Assessing Maintenance Responsibilities in an HOA

Neighborhood With HOA In Dallas

Some owners may believe that their annual or monthly dues cover every aspect of maintenance, but the truth is, keeping an association in top shape falls in the hands of the Board and owners.

Every maintenance and repair situation is unique, but it’s important for everyone involved to have an idea of the responsibilities involved when maintenance or repair needs arise.

What Are the Different Areas in an HOA Community?

Before we delve into the specifics, let’s take a closer look at the actual areas that make up an HOA community.

Separate Interests

Separate interests include the parcel of land that a home sits on. In a condominium community, separate interests include the unit as well as the airspace that surrounds the walls, floors, and ceiling of a unit.

Common Areas

Common areas are the community buildings, parks, and swimming pools that every owner is eligible to use. Many people recognize these as common areas, but don’t realize that common areas can also be the rooftops of a condominium building and the landscaping that decorates the community.

Limited Common Areas

Limited common areas can be seen as a bit of a grey area that can easily cause confusion when repairs must be made. Limited common areas may seem like a part of a separate interest but could be used by one or multiple members of a community.

Limited common areas can include:

  • Wiring inside of a unit
  • Door frames
  • Patio areas
  • Screen doors
  • Fences dividing neighborhood yards
  • Single unit air conditioners

Who is Responsible for Maintaining Each Area?

Three areas with a substantial amount of blur between them can leave owners and board members confused. However, with the help of a property management team on your side, your community can always stay on track with the right approach to maintenance and repairs.

Keep in mind that the biggest details regarding responsibilities can be found in a community’s CC&Rs, which are accessible to all members of the community. Turning to the CC&Rs when a maintenance dispute arises is the best way to determine who is actually responsible for a specific repair or improvement (i.e. painting a damaged door, replacing window shutters).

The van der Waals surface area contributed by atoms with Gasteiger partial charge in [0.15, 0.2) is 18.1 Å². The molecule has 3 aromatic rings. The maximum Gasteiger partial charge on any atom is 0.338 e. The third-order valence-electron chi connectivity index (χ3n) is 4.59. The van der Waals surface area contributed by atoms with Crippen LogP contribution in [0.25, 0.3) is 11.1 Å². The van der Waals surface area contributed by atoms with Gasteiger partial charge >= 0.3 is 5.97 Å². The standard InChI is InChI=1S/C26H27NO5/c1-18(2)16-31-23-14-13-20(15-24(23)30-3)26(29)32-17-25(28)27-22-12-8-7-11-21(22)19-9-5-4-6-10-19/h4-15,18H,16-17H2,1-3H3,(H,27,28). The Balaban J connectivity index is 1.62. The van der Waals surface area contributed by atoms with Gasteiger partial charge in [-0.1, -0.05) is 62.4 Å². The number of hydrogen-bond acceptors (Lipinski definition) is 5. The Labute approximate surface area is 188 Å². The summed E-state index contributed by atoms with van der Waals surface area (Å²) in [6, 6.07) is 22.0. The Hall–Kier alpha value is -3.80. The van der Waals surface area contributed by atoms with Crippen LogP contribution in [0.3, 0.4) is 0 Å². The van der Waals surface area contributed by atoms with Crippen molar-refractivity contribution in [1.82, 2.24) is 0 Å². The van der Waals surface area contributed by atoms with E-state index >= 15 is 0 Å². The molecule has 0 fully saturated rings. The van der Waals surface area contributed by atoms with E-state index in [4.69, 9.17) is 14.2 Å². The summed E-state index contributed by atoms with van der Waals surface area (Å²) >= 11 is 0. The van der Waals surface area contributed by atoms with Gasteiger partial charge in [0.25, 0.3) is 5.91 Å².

General HOA Responsibilities

As a whole, common areas are the HOA’s responsibility when maintenance and repairs are needed. However, if an owner is someone that caused the damage, they may be responsible for helping to cover some of the costs associated with repairs.

An HOA is also responsible for properly insuring the property against natural disasters like fires, floods, and tornadoes.

General Owner Responsibilities

These responsibilities are pretty clean-cut. In general, individual owners are responsible for taking care of their own interests. So, if an owner experiences a plumbing clog, or needs to have their interior flooring replaced after their negligence or damage, those maintenance responsibilities usually fall on them.

What About That Middle Ground?

Limited common areas can be difficult to assign fault to when it comes to maintenance and repairs. In most cases, owners are responsible for general maintenance (i.e. chimney cleaning, maintaining shutters) and HOAs are responsible for handling actual replacements.

Once again, referring to your community’s CC&Rs is the best way to resolve limited common area maintenance issues.

Keep Association Maintenance Under Control, With Excel Association Management

If your association is in constant battles with owners about maintenance and repair responsibilities, now is the time to partner up with a qualified association management company.

At Excel Association Management, we have decades of experience under our belts helping HOAs and condominium associations improve communities and relationships between the Board and owners.

Contact us to learn more about how we can help your association. We’re ready to make your HOA a wonderful place to live!

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